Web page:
BAILEY-201503241064

Inside Info on the Residential Programs from Youth Who Have Been There

Starting residential treatment can be hard, so knowing what to expect can help. You might feel alone or angry or scared, and you may be concerned that no one will listen to you and your concerns. We have been right where you are now. We put this information together to help you benefit from our experience.

Going into a residential program is a big change for anyone. When you know what to expect, it can be a lot less scary and you will be able to benefit more from your experience. Don’t be afraid to ask questions and take care of yourself. You deserve the best!

The questions below can help you understand what to expect and help you talk about issues with your program, so that you can successfully take charge of your recovery.

Questions You Might Want to Ask Yourself and Others

  • How is this program going to help me?

Some youth are in a residential program to deal with specific problems. Sometimes youth agree that they need to work on those problems and sometimes they do not; youth goals and family goals may also conflict with one another. Some youth are sent to a residential program by parents, schools or courts. No matter how you got here, once you are in the program it is important to find out what kinds of changes the program is trying to help you make and what supports and services will be offered to you. You have unique strengths and needs. Talk to different people you trust to help you decide what your goals should be while you are in the residential program. You should evaluate whether the program will meet your individual goals, and work with your family, care coordinator and staff to ensure that the services and supports that you believe you need are provided.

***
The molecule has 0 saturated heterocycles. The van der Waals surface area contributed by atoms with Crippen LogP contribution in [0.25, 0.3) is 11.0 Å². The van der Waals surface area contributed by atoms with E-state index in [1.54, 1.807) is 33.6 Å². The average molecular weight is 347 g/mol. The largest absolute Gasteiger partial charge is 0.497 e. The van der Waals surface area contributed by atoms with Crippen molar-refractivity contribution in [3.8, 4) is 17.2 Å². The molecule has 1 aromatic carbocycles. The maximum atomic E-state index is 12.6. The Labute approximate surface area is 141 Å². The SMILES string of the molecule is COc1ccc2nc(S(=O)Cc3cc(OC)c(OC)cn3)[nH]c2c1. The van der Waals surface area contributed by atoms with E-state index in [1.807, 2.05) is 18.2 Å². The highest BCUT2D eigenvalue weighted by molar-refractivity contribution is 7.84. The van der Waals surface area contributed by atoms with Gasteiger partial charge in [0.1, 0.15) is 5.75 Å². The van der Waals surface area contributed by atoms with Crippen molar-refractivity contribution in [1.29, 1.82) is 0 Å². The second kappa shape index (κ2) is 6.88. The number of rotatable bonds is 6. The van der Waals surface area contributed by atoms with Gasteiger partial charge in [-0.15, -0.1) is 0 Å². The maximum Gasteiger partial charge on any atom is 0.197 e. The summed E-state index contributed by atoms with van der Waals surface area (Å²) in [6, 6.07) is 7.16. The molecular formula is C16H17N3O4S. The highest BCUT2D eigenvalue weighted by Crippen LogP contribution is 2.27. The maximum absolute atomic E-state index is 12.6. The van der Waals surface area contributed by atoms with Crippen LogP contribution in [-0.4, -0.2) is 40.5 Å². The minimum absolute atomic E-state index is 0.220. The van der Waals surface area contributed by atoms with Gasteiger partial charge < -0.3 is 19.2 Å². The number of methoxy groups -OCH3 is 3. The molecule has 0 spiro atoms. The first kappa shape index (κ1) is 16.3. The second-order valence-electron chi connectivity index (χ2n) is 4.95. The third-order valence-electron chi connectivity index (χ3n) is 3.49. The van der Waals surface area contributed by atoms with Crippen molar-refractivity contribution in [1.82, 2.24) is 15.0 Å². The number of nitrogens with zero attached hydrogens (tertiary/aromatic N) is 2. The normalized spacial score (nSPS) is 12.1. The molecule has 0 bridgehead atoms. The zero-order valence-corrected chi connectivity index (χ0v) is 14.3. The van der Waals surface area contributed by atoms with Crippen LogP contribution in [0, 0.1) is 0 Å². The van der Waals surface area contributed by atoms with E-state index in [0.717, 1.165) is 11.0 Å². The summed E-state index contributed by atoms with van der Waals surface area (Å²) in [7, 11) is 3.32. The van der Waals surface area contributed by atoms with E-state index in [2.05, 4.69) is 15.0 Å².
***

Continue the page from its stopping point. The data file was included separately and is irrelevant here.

• What factors determine how long I’m going to stay here?

Right from the start, ask how long you are likely to be in this program and what factors will determine when you can go home. Some research shows that shorter lengths of stay are more effective. You might want to stay for as short a time as possible or you may prefer to stay longer. The length of time you stay should fit your needs. Ask how you can have a say in how long you stay.

  • What goals do I have for myself? Is this the best place to help me reach my goals?

Think about what is important to you and identify your personal goals. Then ask how this program will help you achieve your goals. Find out if this program has been successful in the past in helping other youth to reach similar goals. Ask if it is possible for you to get the help you need while living at home. Be sure to discuss your options with the adults involved in making this plan with you.

  • How can I be involved in decisions about my treatment?